Yumari by Uta Uta Tjangala, 1981, Acrylic on canvas.
Photograph: National Museum of Australia
Westerners fail to recognize civilizations beyond their own.
What is civilisation? Westerners tend to think it has something to do with Greek statues and classical music. No wonder they failed to recognise it when they saw it in the great southern continent that James Cook claimed as a British possession in 1770. The expressions of civilisation that could be clearly seen all over Australia were so different and so unfamiliar that Aboriginal culture was denied to even exist.
No people has been quite so consistently disparaged by Europeans as Indigenous Australians and Torres Strait Islanders, whose tragic story is movingly told in this thought-provoking exhibition.
Cook and his crew admired the ways of Tahiti and the art of Easter Island, but saw Australia as peopled by mere savages – a prejudice that continued until very recent times. Sigmund Freud expresses deeply negative opinions about Aboriginal culture in his book Totem and Taboo, for instance. Europeans found it hard to see any culture here at all, let alone a civilisation.
And yet what Cook encountered in 1770 was indeed a civilisation: a settled, sophisticated way of life with a deep sense of history and place. It was in fact the world’s very oldest civilisation. Westerners pride themselves on traditions that go back a few hundred years: Indigenous Australian art was being made in 1770 in an unbroken tradition with a pedigree of somewhere in the region of 40,000 years. There is a bark shield here probably made in the 1850s, with a handprint strikingly stencilled on its reverse. Anyone who has ever seen any Ice Age art will recognise it as the exact kind of hand image made on cave walls by the first artists. That is no surprise, for the first Australians crossed the sea to settle this difficult environment during the Ice Age, and brought its art with them. The oldest rock art in Australia dates from around 40,000 years ago. What is unique is that it carried on being made and remade down the millennia, generation on generation.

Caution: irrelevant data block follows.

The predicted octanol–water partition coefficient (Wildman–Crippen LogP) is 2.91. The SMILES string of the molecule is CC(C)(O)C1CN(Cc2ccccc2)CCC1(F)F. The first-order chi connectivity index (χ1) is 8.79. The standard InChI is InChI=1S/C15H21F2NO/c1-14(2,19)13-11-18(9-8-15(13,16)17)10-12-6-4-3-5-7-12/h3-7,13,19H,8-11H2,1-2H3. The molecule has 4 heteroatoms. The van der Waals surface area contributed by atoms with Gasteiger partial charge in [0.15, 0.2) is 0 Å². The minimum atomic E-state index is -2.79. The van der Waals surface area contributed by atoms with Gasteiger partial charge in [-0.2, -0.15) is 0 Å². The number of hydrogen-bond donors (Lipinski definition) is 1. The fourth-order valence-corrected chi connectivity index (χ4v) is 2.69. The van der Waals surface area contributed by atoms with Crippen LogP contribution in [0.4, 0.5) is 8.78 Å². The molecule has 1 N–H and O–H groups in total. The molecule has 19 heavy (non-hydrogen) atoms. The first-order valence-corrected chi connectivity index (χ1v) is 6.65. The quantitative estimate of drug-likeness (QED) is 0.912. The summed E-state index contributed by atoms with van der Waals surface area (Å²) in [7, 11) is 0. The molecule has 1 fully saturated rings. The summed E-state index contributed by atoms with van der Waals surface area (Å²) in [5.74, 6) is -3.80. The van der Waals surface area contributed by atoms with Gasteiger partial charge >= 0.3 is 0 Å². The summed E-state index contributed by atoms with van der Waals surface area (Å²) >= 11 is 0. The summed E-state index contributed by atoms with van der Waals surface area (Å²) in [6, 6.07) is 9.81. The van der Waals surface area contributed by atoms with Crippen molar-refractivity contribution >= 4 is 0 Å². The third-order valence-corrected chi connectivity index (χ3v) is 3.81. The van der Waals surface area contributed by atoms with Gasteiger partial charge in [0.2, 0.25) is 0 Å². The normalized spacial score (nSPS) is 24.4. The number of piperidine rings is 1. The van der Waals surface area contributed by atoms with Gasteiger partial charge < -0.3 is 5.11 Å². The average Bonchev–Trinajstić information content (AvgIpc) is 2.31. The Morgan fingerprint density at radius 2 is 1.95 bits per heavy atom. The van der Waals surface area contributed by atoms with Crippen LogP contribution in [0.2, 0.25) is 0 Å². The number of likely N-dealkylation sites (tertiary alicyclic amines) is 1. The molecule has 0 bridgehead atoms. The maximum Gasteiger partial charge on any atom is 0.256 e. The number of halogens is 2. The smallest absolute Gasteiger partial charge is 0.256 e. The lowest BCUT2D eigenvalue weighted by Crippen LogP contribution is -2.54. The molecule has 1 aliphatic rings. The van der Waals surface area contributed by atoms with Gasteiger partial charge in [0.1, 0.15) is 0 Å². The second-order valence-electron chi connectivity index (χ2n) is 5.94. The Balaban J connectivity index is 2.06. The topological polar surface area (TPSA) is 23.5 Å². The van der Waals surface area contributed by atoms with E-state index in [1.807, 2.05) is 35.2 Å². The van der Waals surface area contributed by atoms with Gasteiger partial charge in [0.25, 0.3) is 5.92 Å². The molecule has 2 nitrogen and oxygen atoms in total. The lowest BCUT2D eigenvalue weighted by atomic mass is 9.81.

It is deeply unsettling to see how a culture of such age and beauty could be utterly dismissed by white settlers. ... Big fascinating abstract paintings dot this show – “abstract” that is, to untutored eyes. Uta Uta Tjangala’s great 1981 painting Yumari, lent by the National Museum of Australia, pulses with shimmering circles, riverine flowing lines and the outline of some fabulous beast.
It is a captivating work of art even if you know nothing of its meaning. Modern art, especially Jackson Pollock and abstract expressionism, created new visual assumptions that have enabled outsiders to at last see the power of Australia’s ancient art forms. But this picture is not really abstract. It tells a story: it describes a “dreaming”, the mythic history of a particular landscape. The creatures and ancestors in it, who include Digging Stick Women and King Brown Snake, tell the story of the artist’s own biological conception.
Art is made in this 40,000-year-old tradition to tell important stories of the land and its people. From rock art to paintings that are sold today on the global market, these mysterious images are made by the custodians of dreamings to preserve them for a new generation.
It is savagely ironic that every bit of the continent Cook took for an un-owned wilderness was mapped by dreamings. Australia’s indigenous art has a sacred bond with the places whose collective memories it preserves. That makes the ownership of this art inherently problematic. This exhibition includes some of the oldest portable Aboriginal artefacts, owned by the British Museum since the 18th century. Many people demand their return. This radical, provocative encounter makes those controversies explicit.
You are the custodian, not the owner
It’s been less than a century since the world’s leading collectors began acknowledging Indigenous Australian art as more than mere ethnographic artefact. Since then, the most enlightened, from Hong Kong to London, New York to Paris, have understood that when you purchase a piece of Indigenous art you become its custodian – not its owner. That image depicting a moment on one of the myriad songlines that have criss-crossed the continent during 60,000 years of Indigenous civilisation can adorn your wall. But you will never have copyright. Sometimes, not even the creator owns the painterly iconography and motif attached to particular stories that are family, clan or tribe – but not individual – possessions.